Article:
The project started when I was living in Holland. On trains and buses, I would see people with their heads down and then I noticed the phone in their hands. The use of smartphones was just beginning.
I began to see this more and more: in restaurants, on the street, at bus stops and train stations, in bored couples sitting in cafes or groups of teenages… people together, but each one watching her smartphone, searching for something, whatever it may be.
I am attracted to human behavior, and this is a behavior our generation has had the opportunity to observe from its very birth, as it took possession of our day-to-day. I decided to document this phenomenon while it became standard.
By that time, I began to study photography in Amsterdam, which gave me the opportunity and the push to carry out the project. I was inspired by “Mobile Phones,” a series by Martin Parr from the late 1990s and early 2000s, when this technology arrived to stay forever.
I started by photographing groups, couples and individuals. They were so immersed in their phones that they had no idea what was going on around them. However, I did not get too close; I did not want them to feel invaded. Street photography made me a little uncomfortable (and it still does, to a certain extent).
After 2 or 3 months of taking pictures, I had a series. Though I was happy with my exploration, I felt I had still not achieved the impact I wanted. I let the project be for a few months, and returned to it when I went to study in Barcelona.
As I observed the same behavior in a different city, and as I was not content with the previous series, I continued to take pictures on the streets of Barcelona, aimlessly, simply hunting down those moments when people could not resist looking at their phones –whether they were accompanied or alone.
And so it was, until I found the photo that would give final shape to this documentation. What emerged inside that image was a kind of contemporary statue (probably inspired by the work of August Sander and his stoic portraits of German society, Menschen des 20. Jahrhunderts).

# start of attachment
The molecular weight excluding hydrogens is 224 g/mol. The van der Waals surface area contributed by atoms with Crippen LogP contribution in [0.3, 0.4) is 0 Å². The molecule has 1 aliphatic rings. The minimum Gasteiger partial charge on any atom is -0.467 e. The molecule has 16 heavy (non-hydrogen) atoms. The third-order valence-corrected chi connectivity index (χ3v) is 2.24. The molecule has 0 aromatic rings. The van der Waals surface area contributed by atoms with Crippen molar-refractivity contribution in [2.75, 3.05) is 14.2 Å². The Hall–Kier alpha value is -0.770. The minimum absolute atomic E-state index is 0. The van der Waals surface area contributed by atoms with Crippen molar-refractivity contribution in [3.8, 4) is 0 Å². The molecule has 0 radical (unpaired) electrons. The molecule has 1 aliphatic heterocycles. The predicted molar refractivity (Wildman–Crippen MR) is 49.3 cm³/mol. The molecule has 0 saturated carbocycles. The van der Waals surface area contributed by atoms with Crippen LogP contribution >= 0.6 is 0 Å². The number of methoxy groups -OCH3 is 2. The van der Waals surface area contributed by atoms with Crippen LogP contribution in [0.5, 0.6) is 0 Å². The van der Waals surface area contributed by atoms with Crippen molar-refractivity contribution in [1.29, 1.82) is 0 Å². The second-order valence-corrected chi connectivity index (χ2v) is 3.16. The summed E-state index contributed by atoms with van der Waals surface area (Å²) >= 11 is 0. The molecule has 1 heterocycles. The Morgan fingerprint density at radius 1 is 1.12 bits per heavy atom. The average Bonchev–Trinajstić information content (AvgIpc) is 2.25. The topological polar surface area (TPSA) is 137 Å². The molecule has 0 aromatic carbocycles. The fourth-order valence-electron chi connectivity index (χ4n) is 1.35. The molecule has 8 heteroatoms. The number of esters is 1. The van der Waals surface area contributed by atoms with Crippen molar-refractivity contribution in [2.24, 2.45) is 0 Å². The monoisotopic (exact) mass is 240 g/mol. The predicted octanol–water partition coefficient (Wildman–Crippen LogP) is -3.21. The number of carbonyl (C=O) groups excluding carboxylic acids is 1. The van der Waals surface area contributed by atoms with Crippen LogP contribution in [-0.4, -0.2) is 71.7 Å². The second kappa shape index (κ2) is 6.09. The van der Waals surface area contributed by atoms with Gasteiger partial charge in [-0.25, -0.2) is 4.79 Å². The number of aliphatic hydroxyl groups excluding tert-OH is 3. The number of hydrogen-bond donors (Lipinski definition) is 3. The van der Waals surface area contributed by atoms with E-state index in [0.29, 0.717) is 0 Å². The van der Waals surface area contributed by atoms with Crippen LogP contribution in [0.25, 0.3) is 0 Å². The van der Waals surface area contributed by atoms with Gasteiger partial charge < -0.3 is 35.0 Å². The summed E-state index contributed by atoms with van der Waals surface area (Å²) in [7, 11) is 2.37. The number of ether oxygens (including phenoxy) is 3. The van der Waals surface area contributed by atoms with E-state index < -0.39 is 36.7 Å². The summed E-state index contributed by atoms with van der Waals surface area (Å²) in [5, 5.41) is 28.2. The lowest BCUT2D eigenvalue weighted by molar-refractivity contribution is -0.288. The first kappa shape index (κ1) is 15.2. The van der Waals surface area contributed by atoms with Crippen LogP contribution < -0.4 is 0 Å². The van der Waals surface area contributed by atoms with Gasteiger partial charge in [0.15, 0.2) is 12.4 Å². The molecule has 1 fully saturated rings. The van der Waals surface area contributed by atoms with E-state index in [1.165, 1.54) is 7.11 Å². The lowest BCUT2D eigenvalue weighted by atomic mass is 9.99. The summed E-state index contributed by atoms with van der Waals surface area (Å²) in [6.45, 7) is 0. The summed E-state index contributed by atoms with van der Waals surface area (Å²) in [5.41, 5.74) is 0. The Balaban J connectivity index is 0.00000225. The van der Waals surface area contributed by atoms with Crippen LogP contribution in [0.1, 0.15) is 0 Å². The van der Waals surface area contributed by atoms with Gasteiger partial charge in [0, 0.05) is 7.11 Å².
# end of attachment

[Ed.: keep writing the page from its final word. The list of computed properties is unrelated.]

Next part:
After I found what I wanted, I continued to walk the city. With the passage of time, and excited to have achieved a clear vision, I lost some of my fear of photographing people on the street; I started getting closer. Many people didn’t even notice me, they were so disconnected from their surroundings.
My thinking behind this series, especially in its final form, sought to make a social comment about how phones isolate us from the outside world. We suddenly feel, and are perceived by others, as if nothing was happening around us; it’s just us and the world within our device –where, ironically, we are globally connected. I present how we are seen by the external while we are immersed in our smartphones, as if they were an extension of our limbs and brain.
About the artist:
Melissa Núñez was born in Canada and grew up in Maracaibo, Venezuela, where she obtained a Bachelor’s degree in Graphic Design from the La Universidad del Zulia. In 2008, she studied Master’s degree in Editorial Design at the School of Arts in Utrecht, The Netherlands. She then studied photography in Amsterdam at The FotoFactory, and in 2012 at the Escuela Superior de Imagen y Diseño n in Barcelona. She lives in Toronto since July 2012, where she has been working as a photographer and editorial designer.